has given you the answer, however do consider what the thermostat does, the wall thermostat can have two completely different jobs but look the same.
1) Is to control the temperature of the room.
2) Is to turn boiler up/down or on/off as required.
They may seem the same, however with a modern gas boiler we control room temperature in the main with the thermostatic radiator valve (TRV) which is analogue, and the return water controls boiler output which again is analogue, we can link the TRV to a hub or thermostat which is in turn connected to the boiler ebus, OpenTherm is most popular, but if we try to control boiler output using a mark/space ratio (digital) it can defeat the analogue controls.
The modern gas boiler will have a sweet point at which it is most economical and this is unlikely to be when running flat out, and when it switches off any heat in the boiler is sent out of the flue and wasted, so the idea is to allow the boiler to modulate first, so not as hot when it finally does switch off, so less heat is lost when it does switch off, so main control is with the TRV heads, the wall thermostat is there to switch off boiler when there is a change in the required temperature or when the weather improves, not to control room temperature directly.
So a very cheap on/off hard wired wall thermostat even the programmable type will turn off the heating on warm days or when there is a change in temperature requirement like going out or going to bed, and of course back one when on your way home or about to get up. But if it tries to use a mark/space ratio (that means switching it on and off on a regular basis) which is used to stop oil and electric central heating from over shooting, it will use more gas as it keeps the boiler running flat out each time it is on, and defeats the condensing software of the boiler.
I had the Honeywell Y6630D1007 Wireless Room Thermostat in the last house, a very good thermostat, but not suited to a modulating gas boiler, it would have been A1 in this house with oil. So will gas modulating boilers the very cheap are OK to stop cycling in warm weather and the expensive are OK, but the mid range tend to use the mark/space ratio, so as the target temperature is approached it starts to switch the boiler off/on to ensure it does not over shoot, and this wastes gas, where the expensive even when using on/off control work out when to turn off using built in algorithms so they don't cycle the boiler. As an example we have Nest.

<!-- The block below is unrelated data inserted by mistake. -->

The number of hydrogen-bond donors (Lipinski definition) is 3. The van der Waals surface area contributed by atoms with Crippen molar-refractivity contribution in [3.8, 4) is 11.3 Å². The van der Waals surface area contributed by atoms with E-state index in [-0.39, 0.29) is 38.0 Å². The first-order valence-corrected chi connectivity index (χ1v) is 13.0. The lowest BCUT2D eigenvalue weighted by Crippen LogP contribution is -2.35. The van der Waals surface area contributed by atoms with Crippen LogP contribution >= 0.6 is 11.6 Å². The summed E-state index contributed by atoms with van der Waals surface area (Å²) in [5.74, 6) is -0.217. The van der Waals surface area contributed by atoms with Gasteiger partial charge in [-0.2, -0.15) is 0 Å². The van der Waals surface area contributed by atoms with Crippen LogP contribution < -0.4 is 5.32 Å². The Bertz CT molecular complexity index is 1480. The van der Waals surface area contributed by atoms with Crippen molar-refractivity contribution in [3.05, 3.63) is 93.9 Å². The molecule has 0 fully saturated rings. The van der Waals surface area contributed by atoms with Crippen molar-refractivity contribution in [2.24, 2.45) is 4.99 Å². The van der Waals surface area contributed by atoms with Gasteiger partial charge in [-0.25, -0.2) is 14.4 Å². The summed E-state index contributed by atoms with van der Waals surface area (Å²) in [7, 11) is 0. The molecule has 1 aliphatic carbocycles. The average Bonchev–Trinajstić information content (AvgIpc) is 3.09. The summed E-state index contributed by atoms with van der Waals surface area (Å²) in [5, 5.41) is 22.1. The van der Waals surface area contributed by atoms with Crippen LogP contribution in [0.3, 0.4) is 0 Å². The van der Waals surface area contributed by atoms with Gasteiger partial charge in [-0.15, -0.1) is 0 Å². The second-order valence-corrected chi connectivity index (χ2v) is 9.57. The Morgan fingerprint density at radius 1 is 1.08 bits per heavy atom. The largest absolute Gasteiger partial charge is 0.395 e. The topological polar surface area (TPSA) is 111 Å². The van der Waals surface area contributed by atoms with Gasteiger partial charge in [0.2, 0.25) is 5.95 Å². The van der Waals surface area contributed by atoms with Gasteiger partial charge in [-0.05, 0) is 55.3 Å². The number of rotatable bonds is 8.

There are other methods Nest can also use OpenTherm and it turns boiler up/down not on/off, Hive is an odd one out, it uses demand for heat so the Hive TRV heads tell the wall thermostat to stay on if any room is still below set point, Drayton have TRV heads which work out when to close to stop over shoot so are faster getting room to temperature, as some of the electronic TRV heads have rather too much anti-hysteresis built in so are slow getting room to the last couple of degrees. But we are looking at expensive systems with the likes of EvoHome, Drayton Wiser, Tado etc.
You can get nearly the same with a cheap wall thermostat and cheap stand alone programmable TRV heads like the eQ-3, and any wifi switch can turn heating on/off with geofencing, however not found geofencing that good, yes it works, can't say it doesn't, but out of the house for 10 hours and with heating off it drops maybe 6°C and on return it will warm up the first 4°C quite rapid, but the anti-hysteresis software in the TRV heads means the Nest Gen 3 thermostat can't warm up house that last 2°C, so using a timed schedule I can set the temperature to 2°C higher for an hour then down to wanted temperature which speeds up reheating, so it is at temperature required when I get home. Nest Gen 3 would likely do it OK if I did not have programmable TRV heads also set to geofence with IFTTT, so now use simple scheduled temperature changes. And with the eQ-3 TRV heads which are not wifi, only bluetooth, but only £15 less for non blue tooth I have set each room with slight delay, so kitchen heats first, then the dinning room, and then the living room and finally the bedrooms which means rooms heat faster, and unused rooms not heated. All this does not tie in with geofencing. I am sure Drayton Wiser would work, but if you price it up, you will see why I have not fitted it.
So if using a very old boiler or oil then that thermostat will likely work well, if using a modern gas boiler, then that thermostat from what I read uses a mark/space anti-hysteresis system so will work, but not in an economic way.